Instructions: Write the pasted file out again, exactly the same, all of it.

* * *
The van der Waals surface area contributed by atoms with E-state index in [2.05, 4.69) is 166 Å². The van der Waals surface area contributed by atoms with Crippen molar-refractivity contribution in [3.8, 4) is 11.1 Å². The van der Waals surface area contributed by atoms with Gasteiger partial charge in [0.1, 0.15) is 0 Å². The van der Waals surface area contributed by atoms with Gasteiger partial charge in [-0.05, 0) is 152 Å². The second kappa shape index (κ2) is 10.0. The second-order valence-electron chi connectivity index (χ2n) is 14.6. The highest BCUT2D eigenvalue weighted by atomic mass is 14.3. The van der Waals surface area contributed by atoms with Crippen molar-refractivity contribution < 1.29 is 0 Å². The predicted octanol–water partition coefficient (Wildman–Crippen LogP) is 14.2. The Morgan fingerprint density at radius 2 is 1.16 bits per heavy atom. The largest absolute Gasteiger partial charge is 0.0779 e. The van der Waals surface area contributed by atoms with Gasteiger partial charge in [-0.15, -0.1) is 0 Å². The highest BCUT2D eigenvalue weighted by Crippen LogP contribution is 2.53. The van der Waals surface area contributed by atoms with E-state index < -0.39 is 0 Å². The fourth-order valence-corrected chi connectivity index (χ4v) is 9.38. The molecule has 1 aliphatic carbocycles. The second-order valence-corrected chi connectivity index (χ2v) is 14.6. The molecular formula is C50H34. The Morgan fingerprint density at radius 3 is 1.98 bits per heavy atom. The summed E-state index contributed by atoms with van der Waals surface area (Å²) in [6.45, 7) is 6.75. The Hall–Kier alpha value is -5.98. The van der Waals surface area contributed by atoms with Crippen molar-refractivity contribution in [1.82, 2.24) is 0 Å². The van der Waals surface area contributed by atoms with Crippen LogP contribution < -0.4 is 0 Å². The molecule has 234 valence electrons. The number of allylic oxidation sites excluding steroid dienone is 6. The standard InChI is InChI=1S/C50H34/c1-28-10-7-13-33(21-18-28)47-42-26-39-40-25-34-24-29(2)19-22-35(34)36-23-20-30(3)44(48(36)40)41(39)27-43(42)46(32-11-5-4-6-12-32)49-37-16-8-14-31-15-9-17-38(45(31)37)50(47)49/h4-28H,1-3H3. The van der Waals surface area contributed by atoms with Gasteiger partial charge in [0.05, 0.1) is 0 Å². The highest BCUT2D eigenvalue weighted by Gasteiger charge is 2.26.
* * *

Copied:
The van der Waals surface area contributed by atoms with E-state index in [2.05, 4.69) is 166 Å². The van der Waals surface area contributed by atoms with Crippen molar-refractivity contribution in [3.8, 4) is 11.1 Å². The van der Waals surface area contributed by atoms with Gasteiger partial charge in [0.1, 0.15) is 0 Å². The van der Waals surface area contributed by atoms with Gasteiger partial charge in [-0.05, 0) is 152 Å². The second kappa shape index (κ2) is 10.0. The second-order valence-electron chi connectivity index (χ2n) is 14.6. The highest BCUT2D eigenvalue weighted by atomic mass is 14.3. The van der Waals surface area contributed by atoms with Crippen molar-refractivity contribution < 1.29 is 0 Å². The predicted octanol–water partition coefficient (Wildman–Crippen LogP) is 14.2. The Morgan fingerprint density at radius 2 is 1.16 bits per heavy atom. The largest absolute Gasteiger partial charge is 0.0779 e. The van der Waals surface area contributed by atoms with Gasteiger partial charge in [-0.15, -0.1) is 0 Å². The highest BCUT2D eigenvalue weighted by Crippen LogP contribution is 2.53. The van der Waals surface area contributed by atoms with E-state index < -0.39 is 0 Å². The fourth-order valence-corrected chi connectivity index (χ4v) is 9.38. The molecule has 1 aliphatic carbocycles. The second-order valence-corrected chi connectivity index (χ2v) is 14.6. The molecular formula is C50H34. The Morgan fingerprint density at radius 3 is 1.98 bits per heavy atom. The summed E-state index contributed by atoms with van der Waals surface area (Å²) in [6.45, 7) is 6.75. The Hall–Kier alpha value is -5.98. The van der Waals surface area contributed by atoms with Crippen molar-refractivity contribution in [1.82, 2.24) is 0 Å². The van der Waals surface area contributed by atoms with Crippen LogP contribution < -0.4 is 0 Å². The molecule has 234 valence electrons. The number of allylic oxidation sites excluding steroid dienone is 6. The standard InChI is InChI=1S/C50H34/c1-28-10-7-13-33(21-18-28)47-42-26-39-40-25-34-24-29(2)19-22-35(34)36-23-20-30(3)44(48(36)40)41(39)27-43(42)46(32-11-5-4-6-12-32)49-37-16-8-14-31-15-9-17-38(45(31)37)50(47)49/h4-28H,1-3H3. The van der Waals surface area contributed by atoms with Gasteiger partial charge in [0.05, 0.1) is 0 Å². The highest BCUT2D eigenvalue weighted by Gasteiger charge is 2.26.